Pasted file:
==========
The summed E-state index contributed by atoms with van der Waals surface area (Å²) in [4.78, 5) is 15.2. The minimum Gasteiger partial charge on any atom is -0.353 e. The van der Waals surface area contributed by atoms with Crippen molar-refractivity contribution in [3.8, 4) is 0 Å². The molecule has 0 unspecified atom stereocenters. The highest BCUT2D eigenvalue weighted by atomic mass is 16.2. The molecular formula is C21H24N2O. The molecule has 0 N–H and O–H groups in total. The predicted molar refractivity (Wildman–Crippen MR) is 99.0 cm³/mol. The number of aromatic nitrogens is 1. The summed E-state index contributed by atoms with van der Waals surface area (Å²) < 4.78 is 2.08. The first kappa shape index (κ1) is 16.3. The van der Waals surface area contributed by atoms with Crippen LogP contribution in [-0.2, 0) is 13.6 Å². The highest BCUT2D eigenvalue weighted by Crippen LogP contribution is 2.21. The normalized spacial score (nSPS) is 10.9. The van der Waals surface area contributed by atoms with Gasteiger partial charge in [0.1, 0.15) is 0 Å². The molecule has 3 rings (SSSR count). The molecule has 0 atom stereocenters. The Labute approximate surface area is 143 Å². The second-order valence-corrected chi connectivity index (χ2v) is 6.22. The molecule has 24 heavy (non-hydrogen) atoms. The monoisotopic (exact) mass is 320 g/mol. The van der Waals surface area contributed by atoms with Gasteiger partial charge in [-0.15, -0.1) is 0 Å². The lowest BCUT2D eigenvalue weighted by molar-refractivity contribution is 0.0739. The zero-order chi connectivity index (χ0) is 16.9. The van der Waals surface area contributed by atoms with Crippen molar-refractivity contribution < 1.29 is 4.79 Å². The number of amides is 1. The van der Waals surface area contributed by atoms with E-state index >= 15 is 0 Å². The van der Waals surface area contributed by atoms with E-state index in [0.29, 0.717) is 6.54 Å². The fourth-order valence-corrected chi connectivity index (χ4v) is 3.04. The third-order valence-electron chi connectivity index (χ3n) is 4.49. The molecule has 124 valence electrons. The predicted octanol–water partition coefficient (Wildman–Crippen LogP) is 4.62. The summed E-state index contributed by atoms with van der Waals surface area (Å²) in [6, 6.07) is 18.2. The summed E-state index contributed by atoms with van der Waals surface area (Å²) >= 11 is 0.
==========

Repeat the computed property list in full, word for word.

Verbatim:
The summed E-state index contributed by atoms with van der Waals surface area (Å²) in [4.78, 5) is 15.2. The minimum Gasteiger partial charge on any atom is -0.353 e. The van der Waals surface area contributed by atoms with Crippen molar-refractivity contribution in [3.8, 4) is 0 Å². The molecule has 0 unspecified atom stereocenters. The highest BCUT2D eigenvalue weighted by atomic mass is 16.2. The molecular formula is C21H24N2O. The molecule has 0 N–H and O–H groups in total. The predicted molar refractivity (Wildman–Crippen MR) is 99.0 cm³/mol. The number of aromatic nitrogens is 1. The summed E-state index contributed by atoms with van der Waals surface area (Å²) < 4.78 is 2.08. The first kappa shape index (κ1) is 16.3. The van der Waals surface area contributed by atoms with Crippen LogP contribution in [-0.2, 0) is 13.6 Å². The highest BCUT2D eigenvalue weighted by Crippen LogP contribution is 2.21. The normalized spacial score (nSPS) is 10.9. The van der Waals surface area contributed by atoms with Gasteiger partial charge in [0.1, 0.15) is 0 Å². The molecule has 3 rings (SSSR count). The molecule has 0 atom stereocenters. The Labute approximate surface area is 143 Å². The second-order valence-corrected chi connectivity index (χ2v) is 6.22. The molecule has 24 heavy (non-hydrogen) atoms. The monoisotopic (exact) mass is 320 g/mol. The van der Waals surface area contributed by atoms with Gasteiger partial charge in [-0.15, -0.1) is 0 Å². The lowest BCUT2D eigenvalue weighted by molar-refractivity contribution is 0.0739. The zero-order chi connectivity index (χ0) is 16.9. The van der Waals surface area contributed by atoms with Crippen molar-refractivity contribution < 1.29 is 4.79 Å². The number of amides is 1. The van der Waals surface area contributed by atoms with E-state index >= 15 is 0 Å². The van der Waals surface area contributed by atoms with E-state index in [0.29, 0.717) is 6.54 Å². The fourth-order valence-corrected chi connectivity index (χ4v) is 3.04. The third-order valence-electron chi connectivity index (χ3n) is 4.49. The molecule has 124 valence electrons. The predicted octanol–water partition coefficient (Wildman–Crippen LogP) is 4.62. The summed E-state index contributed by atoms with van der Waals surface area (Å²) in [6, 6.07) is 18.2. The summed E-state index contributed by atoms with van der Waals surface area (Å²) >= 11 is 0.